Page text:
Motorhomes good or bad?

Mar 14, 2005
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Dont get me wrong I quite like motorhomes but as yet have not been tempted away from caravans. However I have noticed several trends over the past year or so in the way motorhomes are used.

It seems that wild motorcaravanning is on the increase especially in Europe. You find hundreds of motorhomes parked up in car parks, along beach roads etc. It seems the name of the game is to go where you please and pay nothing. This may seem a good bargain but I think it could impact on us caravanners who normally stay and pay on campsites. I certainly prefer the security of a good site and the facilities that the site offers as opposed to staying in a car park with all the risks.

Butwhat could be the effect if motor homes stop using campsites, would the costs go up to us users ?

I have also observed several motor homes pulling into a lay-by and dumping there grey waste and god knows what else. I have even seen motorhomes driving along whilst dumping waste.

On a recent visit to the south of France we visited the beach of Sete and virtually the whole length of the beach had motorhomes parked along it, not just for one or two nights but some had been there weeks - the whole place stank !

Just wondered what your views might be
 
Mar 14, 2005
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We have just returned from 3 weeks in France and funniliy enough we noticed the same. There are loads of motorhomes about and were parked up on any available peice of land. The other think we did notice was in nearly every village is a disposal point for grey water and to fill the tanks up with fresh water. Seems a little unfair to caravanners though- we were in Aveyron where the Truyere river meets the lot at a place called Entraygues and all the caravans and tents were in a blissful little municiple site on the side of the river and paying for their pitches whilst just across the river was a free area for motor homes with diposal point, water and even electric (coin meter) hook ups if they wanted them. I suppose there were no showers but the town 24 hour loos were nearby. Annecy was the same motor homes were everywhere and anywhere and there were only about 4 on our (fairly expensive) campsite the rest were caravans and tents.
 
Mar 14, 2005
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Hi James, We looked at motorhome do like them, but they have pro+con, it just a matter of choice, But it the insurance that put us off, so Enjoy what ever you do. Trevor
 
Mar 27, 2005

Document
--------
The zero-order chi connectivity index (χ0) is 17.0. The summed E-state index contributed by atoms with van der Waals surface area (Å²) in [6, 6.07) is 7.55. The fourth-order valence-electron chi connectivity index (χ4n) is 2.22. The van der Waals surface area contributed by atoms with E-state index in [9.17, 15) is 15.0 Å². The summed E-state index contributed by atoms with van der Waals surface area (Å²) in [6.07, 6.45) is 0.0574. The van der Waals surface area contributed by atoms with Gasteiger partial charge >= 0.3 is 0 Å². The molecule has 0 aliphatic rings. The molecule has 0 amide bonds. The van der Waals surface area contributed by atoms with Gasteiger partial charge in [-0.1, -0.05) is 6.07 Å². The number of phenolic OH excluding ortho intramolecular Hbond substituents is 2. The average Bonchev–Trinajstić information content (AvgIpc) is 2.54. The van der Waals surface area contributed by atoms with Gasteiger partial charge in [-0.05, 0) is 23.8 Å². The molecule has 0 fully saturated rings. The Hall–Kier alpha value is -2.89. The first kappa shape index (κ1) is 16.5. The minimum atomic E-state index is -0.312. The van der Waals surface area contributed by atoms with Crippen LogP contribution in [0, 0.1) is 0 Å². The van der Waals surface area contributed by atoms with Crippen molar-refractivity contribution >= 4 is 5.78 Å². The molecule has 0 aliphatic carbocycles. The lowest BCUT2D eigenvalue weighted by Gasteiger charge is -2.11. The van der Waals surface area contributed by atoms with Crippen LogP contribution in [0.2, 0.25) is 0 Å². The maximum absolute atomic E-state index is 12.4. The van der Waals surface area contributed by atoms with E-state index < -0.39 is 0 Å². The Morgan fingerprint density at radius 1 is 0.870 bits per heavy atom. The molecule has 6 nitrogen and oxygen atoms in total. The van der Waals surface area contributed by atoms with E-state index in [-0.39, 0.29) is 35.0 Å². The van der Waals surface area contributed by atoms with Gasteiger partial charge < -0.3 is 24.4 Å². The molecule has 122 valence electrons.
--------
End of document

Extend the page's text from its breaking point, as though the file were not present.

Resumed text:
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I agree with all you say.we noticed the same in France , motorhomes camping in every available car park. Cap Blanc nez near calais you couldnt park up for the sheer volume of motorhomes stopping for the night.dont think its too bad here (yet)
 
Mar 14, 2005
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We met up with an elderly couple, retired who were using there motorhome to tour Northern Spain and Southern France when we were in Cantabria a few years ago. They told us they sold the caravan and got a motorhome because they liked the ability to stop anywhere. They were totally self-sufficient - even having a "washing machine" plastic box that they put their dirty clothes in with water and detergent and the days travelling rocked it enough to clean the clothes.

I regret not asking what they did with the dirty detergent water if they were parked up where there were no facilities - but it did not occur to me at the time.

Whilst I admit the "freedom" aspect appeals when compared to some of the silly restrictions on certain sites, I cannot help feel that too many and too much environmental damage could tar us all with the same brush eventually
 
Apr 13, 2005
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I must admit to having looked at motorhomes in the past, in particular an absolutely huge and very luxurious one at the show at g.mex this year. it cost about 40 thousand which is roundabout the cost of our tow car and caravan when new. what put us off was having to use the vehicle as transport when visiting the area we where staying in. I suppose they give some who fear towing the ability to enjoy what we enjoy and then theire will be some who just want one. however i did think it was just me that had noticed that you do see rather a lot of them dumping waste water whilst travelling, this in itself will give these vans a terible reputation and one which i would not like to be a part of.